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RESEARCH

THIS IDEA MUST DIE:

Forensic evidence is always irrefutable

Forensic science still has a long way to go to always make a watertight case, says Dr Ruth Morgan.

Interviews Becky Allen Illustrations Jason Ford

Forensic science’s reputation is on trial. In April this year, the FBI admitted its hair comparison unit had given flawed testimony in trials going back 20 years, including 33 cases where defendants were sentenced to death. And in the UK, in 2007, Barri White’s forensic-based conviction seven years earlier for killing his girlfriend, Rachel Manning, was quashed. White was cleared of the murder, after which police resumed their hunt and ultimately convicted Shahidul Ahmed for the murder in 2013.

These, and other such cases, have thrust forensic evidence into the spotlight. If the proliferation of TV crime dramas – from ‘NCIS’ to ‘Dexter’ – are to be believed, the forensic scientist is king (or queen). Theirs is the most damning evidence, the result of highly specialist crime scene analysis that always delivers incontrovertible facts.

But however complex a fictional crime drama might be, what happens at crime scenes, in laboratories and in courts is far more complex – and more nuanced. Investigators and juries need to stop believing that forensic evidence is always irrefutable. And forensic science needs to continue addressing both the validity and the interpretation of forensic evidence. We need a stronger evidence base: more robust science to underpin the techniques and interpretations of evidence that people rely on in court.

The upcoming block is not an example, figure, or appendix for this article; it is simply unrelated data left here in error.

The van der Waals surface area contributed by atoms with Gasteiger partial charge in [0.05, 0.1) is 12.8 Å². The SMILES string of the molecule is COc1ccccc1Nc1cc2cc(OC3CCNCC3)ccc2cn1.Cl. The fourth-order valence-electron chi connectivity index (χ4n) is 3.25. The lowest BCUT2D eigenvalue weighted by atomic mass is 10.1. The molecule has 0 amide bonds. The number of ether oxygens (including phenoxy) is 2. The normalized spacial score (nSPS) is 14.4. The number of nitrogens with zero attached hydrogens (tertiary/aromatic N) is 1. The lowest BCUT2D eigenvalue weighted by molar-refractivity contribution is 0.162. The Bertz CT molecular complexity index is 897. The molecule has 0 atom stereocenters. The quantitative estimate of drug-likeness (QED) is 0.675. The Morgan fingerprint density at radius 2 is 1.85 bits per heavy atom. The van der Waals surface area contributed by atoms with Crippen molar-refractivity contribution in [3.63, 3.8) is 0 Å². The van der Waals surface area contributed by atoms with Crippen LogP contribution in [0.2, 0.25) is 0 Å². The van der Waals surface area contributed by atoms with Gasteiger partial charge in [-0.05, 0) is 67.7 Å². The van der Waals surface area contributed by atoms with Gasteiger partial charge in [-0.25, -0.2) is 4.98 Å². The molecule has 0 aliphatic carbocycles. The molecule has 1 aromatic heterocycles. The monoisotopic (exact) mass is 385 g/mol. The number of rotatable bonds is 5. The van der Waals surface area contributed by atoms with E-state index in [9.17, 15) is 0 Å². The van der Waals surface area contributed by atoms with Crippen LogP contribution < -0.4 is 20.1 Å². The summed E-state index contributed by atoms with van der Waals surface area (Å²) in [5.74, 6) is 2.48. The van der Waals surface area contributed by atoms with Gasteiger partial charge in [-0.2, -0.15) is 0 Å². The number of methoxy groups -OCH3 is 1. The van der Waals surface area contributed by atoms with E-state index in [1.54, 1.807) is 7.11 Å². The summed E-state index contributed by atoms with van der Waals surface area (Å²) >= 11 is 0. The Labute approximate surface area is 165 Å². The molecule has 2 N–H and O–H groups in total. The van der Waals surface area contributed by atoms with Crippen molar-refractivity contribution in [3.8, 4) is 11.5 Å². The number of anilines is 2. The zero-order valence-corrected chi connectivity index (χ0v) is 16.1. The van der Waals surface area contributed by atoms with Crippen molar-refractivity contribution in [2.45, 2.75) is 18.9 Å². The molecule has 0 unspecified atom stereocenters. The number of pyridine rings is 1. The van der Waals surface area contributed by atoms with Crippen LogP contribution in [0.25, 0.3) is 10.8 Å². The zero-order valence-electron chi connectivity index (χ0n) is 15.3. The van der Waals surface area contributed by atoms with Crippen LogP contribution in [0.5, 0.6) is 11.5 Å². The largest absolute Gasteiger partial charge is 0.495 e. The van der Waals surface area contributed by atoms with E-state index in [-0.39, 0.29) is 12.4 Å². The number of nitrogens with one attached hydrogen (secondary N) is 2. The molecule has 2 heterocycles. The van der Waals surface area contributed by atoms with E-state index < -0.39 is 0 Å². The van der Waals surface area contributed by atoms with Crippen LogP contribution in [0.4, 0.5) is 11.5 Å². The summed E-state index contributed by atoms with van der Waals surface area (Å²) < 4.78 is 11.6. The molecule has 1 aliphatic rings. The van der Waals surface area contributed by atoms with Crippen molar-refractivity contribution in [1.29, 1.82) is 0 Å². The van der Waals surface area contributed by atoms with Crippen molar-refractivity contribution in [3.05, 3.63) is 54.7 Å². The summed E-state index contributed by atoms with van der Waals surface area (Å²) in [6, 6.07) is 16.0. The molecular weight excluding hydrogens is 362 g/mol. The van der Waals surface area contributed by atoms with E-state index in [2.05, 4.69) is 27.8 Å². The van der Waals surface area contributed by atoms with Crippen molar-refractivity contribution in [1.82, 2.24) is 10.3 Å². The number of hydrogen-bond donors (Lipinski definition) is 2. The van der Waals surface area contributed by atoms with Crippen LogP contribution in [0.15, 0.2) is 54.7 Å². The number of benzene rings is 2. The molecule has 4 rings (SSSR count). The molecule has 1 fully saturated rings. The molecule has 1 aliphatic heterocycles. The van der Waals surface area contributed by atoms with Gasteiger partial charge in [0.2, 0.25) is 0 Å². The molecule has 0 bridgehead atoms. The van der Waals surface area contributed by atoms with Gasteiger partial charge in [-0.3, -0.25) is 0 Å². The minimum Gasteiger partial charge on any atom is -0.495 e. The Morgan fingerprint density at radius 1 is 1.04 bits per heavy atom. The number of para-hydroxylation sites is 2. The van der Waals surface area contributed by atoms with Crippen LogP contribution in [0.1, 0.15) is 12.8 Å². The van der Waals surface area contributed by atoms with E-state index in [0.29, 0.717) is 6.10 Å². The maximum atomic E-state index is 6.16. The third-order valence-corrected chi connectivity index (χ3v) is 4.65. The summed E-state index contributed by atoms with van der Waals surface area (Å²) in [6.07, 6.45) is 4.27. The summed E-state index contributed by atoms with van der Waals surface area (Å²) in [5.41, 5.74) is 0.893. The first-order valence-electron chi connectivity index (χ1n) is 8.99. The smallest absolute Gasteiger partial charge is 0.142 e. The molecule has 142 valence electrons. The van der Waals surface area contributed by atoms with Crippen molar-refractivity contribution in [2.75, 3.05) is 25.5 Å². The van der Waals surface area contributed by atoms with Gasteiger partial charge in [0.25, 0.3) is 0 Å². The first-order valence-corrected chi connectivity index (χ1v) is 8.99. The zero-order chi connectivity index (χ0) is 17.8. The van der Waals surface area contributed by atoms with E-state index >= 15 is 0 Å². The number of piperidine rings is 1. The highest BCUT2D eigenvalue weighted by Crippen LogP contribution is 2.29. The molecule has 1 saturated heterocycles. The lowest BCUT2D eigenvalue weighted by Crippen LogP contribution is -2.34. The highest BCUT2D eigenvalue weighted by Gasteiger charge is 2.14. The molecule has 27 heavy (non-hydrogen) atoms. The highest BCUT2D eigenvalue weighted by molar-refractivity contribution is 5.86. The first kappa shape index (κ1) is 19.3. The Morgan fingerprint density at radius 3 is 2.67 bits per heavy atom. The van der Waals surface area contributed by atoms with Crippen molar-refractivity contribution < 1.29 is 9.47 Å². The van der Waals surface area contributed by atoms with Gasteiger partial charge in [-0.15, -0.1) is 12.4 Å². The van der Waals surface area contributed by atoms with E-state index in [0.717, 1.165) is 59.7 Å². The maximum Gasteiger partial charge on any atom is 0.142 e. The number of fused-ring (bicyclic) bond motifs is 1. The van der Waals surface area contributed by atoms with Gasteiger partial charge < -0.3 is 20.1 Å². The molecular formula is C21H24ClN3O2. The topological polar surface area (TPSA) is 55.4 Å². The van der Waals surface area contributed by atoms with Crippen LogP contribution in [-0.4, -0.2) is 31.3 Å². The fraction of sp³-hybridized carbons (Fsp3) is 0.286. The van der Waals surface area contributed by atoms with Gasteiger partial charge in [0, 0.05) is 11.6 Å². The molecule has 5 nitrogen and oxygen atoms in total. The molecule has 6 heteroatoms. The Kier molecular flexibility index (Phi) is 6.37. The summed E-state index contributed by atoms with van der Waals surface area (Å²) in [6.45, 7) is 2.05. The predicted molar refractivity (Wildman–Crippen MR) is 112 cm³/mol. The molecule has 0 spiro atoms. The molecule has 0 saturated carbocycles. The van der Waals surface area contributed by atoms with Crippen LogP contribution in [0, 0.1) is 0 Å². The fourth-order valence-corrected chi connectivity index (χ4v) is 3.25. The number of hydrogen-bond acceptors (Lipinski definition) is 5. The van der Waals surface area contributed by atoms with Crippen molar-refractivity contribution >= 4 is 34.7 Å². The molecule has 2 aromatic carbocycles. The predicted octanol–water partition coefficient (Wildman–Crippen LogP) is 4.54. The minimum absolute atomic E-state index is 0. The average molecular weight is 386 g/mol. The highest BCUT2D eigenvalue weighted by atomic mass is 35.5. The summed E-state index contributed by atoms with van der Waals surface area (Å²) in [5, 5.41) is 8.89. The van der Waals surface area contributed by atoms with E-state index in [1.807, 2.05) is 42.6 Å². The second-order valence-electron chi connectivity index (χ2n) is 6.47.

In the majority of cases in which forensic evidence is critical, forensic science offers valuable intelligence evidence. However, I’m aware of the damage forensic evidence can do when people believe it is always infallible.

In 2007, the evidence in the Rachel Manning case was re-examined. In the original trial the most crucial evidence concerned some metallic particles found on Manning’s skirt – and in a van belonging to Barri White’s friend, Keith Hyatt. A forensic expert said the particles were extremely rare and this helped put White and Hyatt in prison. But our research found that far from being rare, the particles in question were incredibly abundant. At least 4,000 of them are produced each time a disposable cigarette lighter is used – and they can stay on people’s clothing for more than 18 hours. It was enough to quash the conviction and open the way for the real killer to be found.

One participant left none of her DNA but did leave some DNA from her partner – even though he had never been in the lab

That’s what the UCL Centre for the Forensic Sciences, part of the Jill Dando Institute of Security and Crime Science, is all about. Much forensic science in the UK is about developing new technology and new ways of finding more information. Our aim is to understand how evidence behaves and how we interact with evidence in casework, so we can ensure that our interpretation of what forensic evidence means in a case is robust and is based on empirical evidence; that’s crucial to preventing miscarriages of justice.

As well as looking at old cases, we also do a lot of work on DNA transfer. Fifteen years ago, DNA technology meant you needed a reasonable amount of material to get a DNA profile. Today, you can generate profiles from trace amounts of DNA. That sensitivity is powerful, but it also raises issues for the interpretation of that evidence in a forensic context.

In one project we’ve been trying to understand how much DNA the regular – as opposed to the last – wearer leaves behind on a garment. It’s been assumed the major DNA profile would be from the last wearer, but our research shows it depends on the person.

Miscarriages of justice like the Manning case are terrible examples of how forensic evidence can be misinterpreted and presented as unequivocal when it is not. For all our advances in technology, we still lack the evidence base for a lot of what’s being looked at. Our research is providing that evidence base for the robust interpretation of what trace evidence means when it is found. And that’s why I believe that the idea that forensic evidence is always irrefutable must die.

Dr Ruth Morgan is director of the UCL Centre for Forensic Science

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